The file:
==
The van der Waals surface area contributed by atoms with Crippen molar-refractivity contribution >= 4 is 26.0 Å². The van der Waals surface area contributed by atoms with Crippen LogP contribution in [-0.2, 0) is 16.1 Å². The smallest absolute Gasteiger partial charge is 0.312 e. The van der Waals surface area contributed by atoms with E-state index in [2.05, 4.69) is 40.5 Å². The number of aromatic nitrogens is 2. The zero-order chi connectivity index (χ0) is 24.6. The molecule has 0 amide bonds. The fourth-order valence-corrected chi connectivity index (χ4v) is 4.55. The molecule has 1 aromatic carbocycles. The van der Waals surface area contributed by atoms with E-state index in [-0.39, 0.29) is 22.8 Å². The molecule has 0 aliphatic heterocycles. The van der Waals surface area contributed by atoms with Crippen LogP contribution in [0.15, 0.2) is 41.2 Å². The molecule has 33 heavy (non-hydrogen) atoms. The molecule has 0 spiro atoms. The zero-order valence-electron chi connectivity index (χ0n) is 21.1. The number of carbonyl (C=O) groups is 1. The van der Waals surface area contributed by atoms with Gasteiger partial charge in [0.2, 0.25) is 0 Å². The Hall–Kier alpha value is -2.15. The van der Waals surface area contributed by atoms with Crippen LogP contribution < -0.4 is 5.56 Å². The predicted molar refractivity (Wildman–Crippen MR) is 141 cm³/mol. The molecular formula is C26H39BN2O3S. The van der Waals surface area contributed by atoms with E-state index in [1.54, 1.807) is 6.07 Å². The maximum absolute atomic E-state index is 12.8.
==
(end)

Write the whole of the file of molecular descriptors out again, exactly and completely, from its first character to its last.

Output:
The van der Waals surface area contributed by atoms with Crippen molar-refractivity contribution >= 4 is 26.0 Å². The van der Waals surface area contributed by atoms with Crippen LogP contribution in [-0.2, 0) is 16.1 Å². The smallest absolute Gasteiger partial charge is 0.312 e. The van der Waals surface area contributed by atoms with E-state index in [2.05, 4.69) is 40.5 Å². The number of aromatic nitrogens is 2. The zero-order chi connectivity index (χ0) is 24.6. The molecule has 0 amide bonds. The fourth-order valence-corrected chi connectivity index (χ4v) is 4.55. The molecule has 1 aromatic carbocycles. The van der Waals surface area contributed by atoms with E-state index in [-0.39, 0.29) is 22.8 Å². The molecule has 0 aliphatic heterocycles. The van der Waals surface area contributed by atoms with Crippen LogP contribution in [0.15, 0.2) is 41.2 Å². The molecule has 33 heavy (non-hydrogen) atoms. The molecule has 0 spiro atoms. The zero-order valence-electron chi connectivity index (χ0n) is 21.1. The number of carbonyl (C=O) groups is 1. The van der Waals surface area contributed by atoms with Gasteiger partial charge in [0.2, 0.25) is 0 Å². The Hall–Kier alpha value is -2.15. The van der Waals surface area contributed by atoms with Crippen LogP contribution < -0.4 is 5.56 Å². The predicted molar refractivity (Wildman–Crippen MR) is 141 cm³/mol. The molecular formula is C26H39BN2O3S. The van der Waals surface area contributed by atoms with E-state index in [1.54, 1.807) is 6.07 Å². The maximum absolute atomic E-state index is 12.8.